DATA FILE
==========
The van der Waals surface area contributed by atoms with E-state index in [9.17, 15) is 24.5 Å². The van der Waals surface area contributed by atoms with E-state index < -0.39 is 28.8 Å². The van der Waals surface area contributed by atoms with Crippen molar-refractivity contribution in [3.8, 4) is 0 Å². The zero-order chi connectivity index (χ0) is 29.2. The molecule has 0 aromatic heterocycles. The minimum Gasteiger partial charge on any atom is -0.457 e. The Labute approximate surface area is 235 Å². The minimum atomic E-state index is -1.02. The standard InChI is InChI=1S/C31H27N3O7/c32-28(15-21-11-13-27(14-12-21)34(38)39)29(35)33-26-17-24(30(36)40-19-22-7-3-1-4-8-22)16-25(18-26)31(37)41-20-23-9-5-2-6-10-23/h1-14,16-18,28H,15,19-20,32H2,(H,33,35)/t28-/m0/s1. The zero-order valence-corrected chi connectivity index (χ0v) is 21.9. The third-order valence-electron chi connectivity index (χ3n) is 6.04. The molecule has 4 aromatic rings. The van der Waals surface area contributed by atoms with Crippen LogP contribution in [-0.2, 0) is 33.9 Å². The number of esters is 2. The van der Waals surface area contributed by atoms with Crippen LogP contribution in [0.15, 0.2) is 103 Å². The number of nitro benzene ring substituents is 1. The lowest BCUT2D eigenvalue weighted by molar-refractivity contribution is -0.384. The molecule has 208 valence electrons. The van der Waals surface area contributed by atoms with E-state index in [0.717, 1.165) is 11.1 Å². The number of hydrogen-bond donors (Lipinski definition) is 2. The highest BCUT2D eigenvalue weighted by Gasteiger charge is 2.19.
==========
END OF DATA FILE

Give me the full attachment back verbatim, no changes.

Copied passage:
The van der Waals surface area contributed by atoms with E-state index in [9.17, 15) is 24.5 Å². The van der Waals surface area contributed by atoms with E-state index < -0.39 is 28.8 Å². The van der Waals surface area contributed by atoms with Crippen molar-refractivity contribution in [3.8, 4) is 0 Å². The zero-order chi connectivity index (χ0) is 29.2. The molecule has 0 aromatic heterocycles. The minimum Gasteiger partial charge on any atom is -0.457 e. The Labute approximate surface area is 235 Å². The minimum atomic E-state index is -1.02. The standard InChI is InChI=1S/C31H27N3O7/c32-28(15-21-11-13-27(14-12-21)34(38)39)29(35)33-26-17-24(30(36)40-19-22-7-3-1-4-8-22)16-25(18-26)31(37)41-20-23-9-5-2-6-10-23/h1-14,16-18,28H,15,19-20,32H2,(H,33,35)/t28-/m0/s1. The zero-order valence-corrected chi connectivity index (χ0v) is 21.9. The third-order valence-electron chi connectivity index (χ3n) is 6.04. The molecule has 4 aromatic rings. The van der Waals surface area contributed by atoms with Crippen LogP contribution in [-0.2, 0) is 33.9 Å². The number of esters is 2. The van der Waals surface area contributed by atoms with Crippen LogP contribution in [0.15, 0.2) is 103 Å². The number of nitro benzene ring substituents is 1. The lowest BCUT2D eigenvalue weighted by molar-refractivity contribution is -0.384. The molecule has 208 valence electrons. The van der Waals surface area contributed by atoms with E-state index in [0.717, 1.165) is 11.1 Å². The number of hydrogen-bond donors (Lipinski definition) is 2. The highest BCUT2D eigenvalue weighted by Gasteiger charge is 2.19.